2. Arrange for a conference with faculty who know about graduate schools in your preferred specialty area. Take them a copy of your resume so that they can recommend schools for which you may qualify. Send for additional information you want about various graduate schools.
  3. If you didn't do as well as you expected on the GRE, or if you have not yet taken it, register for this test now. Remember, scores take at least six weeks to arrive. PLAN AHEAD!
  4. Contact Richard White regarding Competitive Fellowships and Awards and the Financial Aid office regarding funding for graduate schools. You may also want to request such information from the schools to which you are applying. Deadlines for fellowship applications are often even earlier that those of admission.
  5. Request a student copy of your transcript from each undergraduate institution that you have attended (CSB/SJU transcript can be obtained at the Registrar’s Office in Quad 163). Check for errors since any changes may take weeks; if you wait until the application deadline to do this, you may either miss the deadline or be forced to submit an incomplete or erroneous transcript. Merely obtaining a transcript may take weeks because colleges are sometimes swamped with transcript requests just when you need yours. Again, plan ahead.
  6. Make sure you have enough money to cover the application costs. This figure could easily exceed $200.
October of Senior year:
  1. Take the GRE or MAT, or both (take whatever tests you are required to take).
  2. Request that scores be sent to all schools to which you will apply.
  3. Begin contacting individuals from whom you might request letters of recommendation.
  4. Write first drafts of essays for applications to graduate school. Ask others for feedback.
November of Senior year:
  1. Request that your undergraduate transcript(s) be sent to all of the institutions you are applying to. Keep in mind the deadline for each school.
  2. Narrow down your list of schools to which you will apply. Check the application deadline for each school. Post these deadlines where you will see them everyday.
  3. Graduate schools usually require three letters of recommendation. Go about obtaining these, and inform the person who is giving you the recommendation of the deadlines that are relevant. When handing in a request for a recommendation, always have a typed out description of your education, personal goals, long range goals, etc.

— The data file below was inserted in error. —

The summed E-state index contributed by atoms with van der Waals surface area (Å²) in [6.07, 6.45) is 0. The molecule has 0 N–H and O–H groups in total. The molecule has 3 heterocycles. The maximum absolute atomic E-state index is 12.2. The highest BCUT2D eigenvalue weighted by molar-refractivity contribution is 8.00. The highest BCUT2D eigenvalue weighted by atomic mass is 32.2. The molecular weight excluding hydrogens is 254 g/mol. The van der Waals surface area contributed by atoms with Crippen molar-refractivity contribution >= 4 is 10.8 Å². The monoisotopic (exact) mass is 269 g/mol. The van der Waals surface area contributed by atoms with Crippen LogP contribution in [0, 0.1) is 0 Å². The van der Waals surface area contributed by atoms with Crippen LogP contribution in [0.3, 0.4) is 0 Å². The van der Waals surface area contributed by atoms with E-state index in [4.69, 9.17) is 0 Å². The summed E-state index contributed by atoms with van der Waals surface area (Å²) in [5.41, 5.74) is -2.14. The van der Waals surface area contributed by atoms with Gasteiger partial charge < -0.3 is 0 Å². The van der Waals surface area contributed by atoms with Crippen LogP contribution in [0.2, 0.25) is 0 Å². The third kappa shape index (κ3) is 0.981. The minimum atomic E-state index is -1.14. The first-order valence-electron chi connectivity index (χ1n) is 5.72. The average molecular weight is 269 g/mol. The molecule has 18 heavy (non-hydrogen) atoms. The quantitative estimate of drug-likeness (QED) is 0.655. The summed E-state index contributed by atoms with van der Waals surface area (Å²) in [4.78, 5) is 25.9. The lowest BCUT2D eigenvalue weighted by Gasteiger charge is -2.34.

4. Begin working on your personal statements. Remember not to make them all identical since the schools you are applying to are not identical. Tailor you statement to match the program to which it is being sent.
  5. Write final drafts of essays.
December of Senior year:
  1. Carefully prepare final copies of all application materials. Include a photocopy of your GRE and MAT results if you have them. They should be mailed at least two weeks before the deadline. Keep a photocopy of each application for your records. Be sure to include all necessary fees.
  2. Make sure that your letters of recommendation are sent in.
January – April of Senior year:
  1. Contact the people that gave you recommendations. Confirm again that they were sent, and thank them for giving you the recommendation.
  2. Verify that your application materials were received.
  3. If you receive copies of any GRE results after your applications have been submitted, send a photocopy to each school.
  4. Learn how to accept and decline offers from the graduate programs to which you applied.
  5. Inform the people that wrote you letters of recommendation of the outcome.
  6. Celebrate (or regroup)

Note: It is also recommended to obtain a copy of Preparing for Graduate Study in Psychology: Not for Seniors Only!. This book gives many helpful insights, and is a asset to anyone considering graduate school in psychology.

Preparing for Internships, Jobs or Grad School

Resources from XPD – Experience & Professional Development:

College of Saint Benedict
Saint John’s University

Dr. Robert Kachelski
Chair, Psychology Department
CSB Main 368